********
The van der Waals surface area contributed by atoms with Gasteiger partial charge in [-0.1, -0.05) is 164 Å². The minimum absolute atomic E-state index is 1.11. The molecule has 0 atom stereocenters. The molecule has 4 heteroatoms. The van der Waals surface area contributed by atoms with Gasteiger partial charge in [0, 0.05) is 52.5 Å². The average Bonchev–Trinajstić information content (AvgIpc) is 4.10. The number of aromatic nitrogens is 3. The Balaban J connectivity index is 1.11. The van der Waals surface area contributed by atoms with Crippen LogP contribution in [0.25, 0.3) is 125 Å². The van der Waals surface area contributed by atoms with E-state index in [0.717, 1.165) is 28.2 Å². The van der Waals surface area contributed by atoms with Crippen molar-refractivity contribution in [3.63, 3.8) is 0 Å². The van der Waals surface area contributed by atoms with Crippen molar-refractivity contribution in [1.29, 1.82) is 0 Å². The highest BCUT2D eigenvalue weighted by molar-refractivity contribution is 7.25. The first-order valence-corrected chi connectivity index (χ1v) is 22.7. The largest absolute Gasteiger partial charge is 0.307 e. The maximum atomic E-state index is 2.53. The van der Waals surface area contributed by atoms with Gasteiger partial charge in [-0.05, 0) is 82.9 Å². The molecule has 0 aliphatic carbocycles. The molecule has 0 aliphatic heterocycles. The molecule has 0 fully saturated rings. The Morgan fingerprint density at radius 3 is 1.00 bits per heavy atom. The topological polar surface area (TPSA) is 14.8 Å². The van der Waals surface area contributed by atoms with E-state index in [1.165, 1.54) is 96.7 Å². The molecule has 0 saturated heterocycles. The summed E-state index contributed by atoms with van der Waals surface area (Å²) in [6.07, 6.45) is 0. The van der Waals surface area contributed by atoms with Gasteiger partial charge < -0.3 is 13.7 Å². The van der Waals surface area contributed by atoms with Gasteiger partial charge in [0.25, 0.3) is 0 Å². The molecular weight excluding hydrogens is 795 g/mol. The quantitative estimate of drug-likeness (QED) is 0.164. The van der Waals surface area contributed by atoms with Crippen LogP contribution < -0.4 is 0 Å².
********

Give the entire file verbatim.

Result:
The van der Waals surface area contributed by atoms with Gasteiger partial charge in [-0.1, -0.05) is 164 Å². The minimum absolute atomic E-state index is 1.11. The molecule has 0 atom stereocenters. The molecule has 4 heteroatoms. The van der Waals surface area contributed by atoms with Gasteiger partial charge in [0, 0.05) is 52.5 Å². The average Bonchev–Trinajstić information content (AvgIpc) is 4.10. The number of aromatic nitrogens is 3. The Balaban J connectivity index is 1.11. The van der Waals surface area contributed by atoms with Crippen LogP contribution in [0.25, 0.3) is 125 Å². The van der Waals surface area contributed by atoms with E-state index in [0.717, 1.165) is 28.2 Å². The van der Waals surface area contributed by atoms with Crippen molar-refractivity contribution in [3.63, 3.8) is 0 Å². The van der Waals surface area contributed by atoms with Crippen molar-refractivity contribution in [1.29, 1.82) is 0 Å². The highest BCUT2D eigenvalue weighted by molar-refractivity contribution is 7.25. The first-order valence-corrected chi connectivity index (χ1v) is 22.7. The largest absolute Gasteiger partial charge is 0.307 e. The maximum atomic E-state index is 2.53. The van der Waals surface area contributed by atoms with Gasteiger partial charge in [-0.05, 0) is 82.9 Å². The molecule has 0 aliphatic carbocycles. The molecule has 0 aliphatic heterocycles. The molecule has 0 fully saturated rings. The Morgan fingerprint density at radius 3 is 1.00 bits per heavy atom. The topological polar surface area (TPSA) is 14.8 Å². The van der Waals surface area contributed by atoms with E-state index in [1.165, 1.54) is 96.7 Å². The molecule has 0 saturated heterocycles. The summed E-state index contributed by atoms with van der Waals surface area (Å²) in [6.07, 6.45) is 0. The van der Waals surface area contributed by atoms with Gasteiger partial charge < -0.3 is 13.7 Å². The van der Waals surface area contributed by atoms with Gasteiger partial charge in [0.25, 0.3) is 0 Å². The molecular weight excluding hydrogens is 795 g/mol. The quantitative estimate of drug-likeness (QED) is 0.164. The van der Waals surface area contributed by atoms with Crippen LogP contribution < -0.4 is 0 Å².